When I was growing up in Port-au-Prince, Haiti, life was simple but great. On an island where some of the poorest people of the Americas live, I had an upbringing to die for that was rich in culture, values and human kindness.
My parents were missionaries at heart and dedicated to working with people, so through them I felt connected to the reality of life and to people in a tangible way. At such a young age, I was fortunate to be unaware of a political reality that would have hindered my thinking and reduced my big picture view of the world, thus ruining my adoration for Haiti.
I learned from books after books and teachers after teachers about everything from biology to chemistry to math to physics, I loved physics in particular for its tangible and practical application to daily life. I learned geography, which instilled in me a passion for the world and of Haiti. History went hand in hand with geography, which paired my love for maps with people who lived in those maps in my imagination. I learned about literature of other countries as well as Haiti. I learned English, Spanish and Latin. I learned even more from the every day street activities and vibrancy of daily life of the city of Port-au-Prince and the different parishes in the countryside where my father was stationed at various times.
I learned the piano, the cello, the harmonica and the Conga. I played soccer, volleyball and basketball, even ping-pong and badminton on a court that I built myself with a friend. Daily life in Haiti, with at times no electricity and no water, made me aware of the most simple and elemental facets of life. That is why I feel fortunate to have been raised in Haiti. In the aftermath of the tragic earthquake of January 2010, I began to focus on The Haitian Youth Music Relief project which came out of a forum I established to support Haitian students at Loyola University in New Orleans. During our discussion about ways to contribute to the relief efforts, we came up with the Haitian Youth Music Relief to help replace some of the lost instruments to the students and music schools as a result of the instruments. The project has so far helped bring nearly 1,000 instruments to kids in Haiti.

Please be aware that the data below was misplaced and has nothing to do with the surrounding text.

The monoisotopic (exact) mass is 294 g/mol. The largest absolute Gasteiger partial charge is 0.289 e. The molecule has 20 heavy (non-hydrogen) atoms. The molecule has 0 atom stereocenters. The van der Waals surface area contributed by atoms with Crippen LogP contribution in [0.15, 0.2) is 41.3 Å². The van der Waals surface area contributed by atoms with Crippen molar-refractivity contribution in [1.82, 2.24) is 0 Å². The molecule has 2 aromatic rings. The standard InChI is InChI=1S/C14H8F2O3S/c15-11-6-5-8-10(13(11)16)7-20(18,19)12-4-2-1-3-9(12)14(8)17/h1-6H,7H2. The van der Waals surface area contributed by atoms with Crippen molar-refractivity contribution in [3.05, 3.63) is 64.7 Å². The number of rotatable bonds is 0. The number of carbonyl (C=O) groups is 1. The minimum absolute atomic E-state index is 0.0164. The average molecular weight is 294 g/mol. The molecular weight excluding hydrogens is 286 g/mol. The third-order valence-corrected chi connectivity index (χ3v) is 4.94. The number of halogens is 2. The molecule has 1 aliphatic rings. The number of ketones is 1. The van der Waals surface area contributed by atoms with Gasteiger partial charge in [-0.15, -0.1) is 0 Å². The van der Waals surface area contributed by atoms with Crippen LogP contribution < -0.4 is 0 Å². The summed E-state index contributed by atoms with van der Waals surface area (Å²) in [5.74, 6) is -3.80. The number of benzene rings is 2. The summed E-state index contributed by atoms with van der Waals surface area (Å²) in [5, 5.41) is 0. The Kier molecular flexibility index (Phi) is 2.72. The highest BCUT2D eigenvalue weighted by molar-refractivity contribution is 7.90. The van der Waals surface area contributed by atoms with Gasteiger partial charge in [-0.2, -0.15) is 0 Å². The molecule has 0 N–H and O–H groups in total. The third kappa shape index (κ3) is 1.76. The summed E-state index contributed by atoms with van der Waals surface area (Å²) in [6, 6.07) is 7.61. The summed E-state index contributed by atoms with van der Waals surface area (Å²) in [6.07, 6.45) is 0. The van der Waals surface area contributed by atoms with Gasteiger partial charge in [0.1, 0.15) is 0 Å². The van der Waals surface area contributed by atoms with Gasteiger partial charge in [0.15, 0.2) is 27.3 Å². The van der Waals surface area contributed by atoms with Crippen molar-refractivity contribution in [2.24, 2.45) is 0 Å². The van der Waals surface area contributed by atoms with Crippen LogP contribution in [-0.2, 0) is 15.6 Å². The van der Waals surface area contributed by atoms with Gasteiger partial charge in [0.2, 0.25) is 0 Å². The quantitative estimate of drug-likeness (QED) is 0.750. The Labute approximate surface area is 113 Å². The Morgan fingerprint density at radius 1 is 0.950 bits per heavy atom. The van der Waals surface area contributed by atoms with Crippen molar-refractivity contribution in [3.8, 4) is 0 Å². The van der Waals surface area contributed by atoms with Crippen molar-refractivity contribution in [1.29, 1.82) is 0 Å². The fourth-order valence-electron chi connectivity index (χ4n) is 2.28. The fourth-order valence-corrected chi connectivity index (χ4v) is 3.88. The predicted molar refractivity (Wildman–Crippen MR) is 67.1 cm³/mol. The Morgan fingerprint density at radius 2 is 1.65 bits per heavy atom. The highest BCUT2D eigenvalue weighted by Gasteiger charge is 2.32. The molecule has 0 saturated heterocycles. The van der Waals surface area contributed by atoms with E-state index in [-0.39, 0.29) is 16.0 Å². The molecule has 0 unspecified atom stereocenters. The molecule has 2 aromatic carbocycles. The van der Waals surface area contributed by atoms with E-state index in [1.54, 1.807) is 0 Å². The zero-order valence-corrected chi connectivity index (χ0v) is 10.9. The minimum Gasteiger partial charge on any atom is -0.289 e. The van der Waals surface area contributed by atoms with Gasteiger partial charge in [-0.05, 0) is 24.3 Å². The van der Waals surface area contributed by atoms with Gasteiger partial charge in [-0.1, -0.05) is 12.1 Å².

So far, I have coordinated three relief missions to Haiti distributing instruments with the support of more than thirty volunteers as way to help heal wounds of those who have lost so much. We are delighted to continue to receive instruments and tax-deductible funds through the Haitian Youth Music Relief Web site at haitianyouthmusicrelief.org. Our efforts continue: Presently, we need a plane to bring at least 1,000 more instruments and other music materials such as books and accessories that we have collected here in New Orleans. They are still waiting to be delivered.
The project has reached out to at least 25 music schools throughout Haiti. The need there is still great and this need for more resources—including qualified music teachers and instruments—will continue for years to come. Please give a helping hand to the efforts of healing those who have survived and are in need of hope for a better future. Every little bit helps.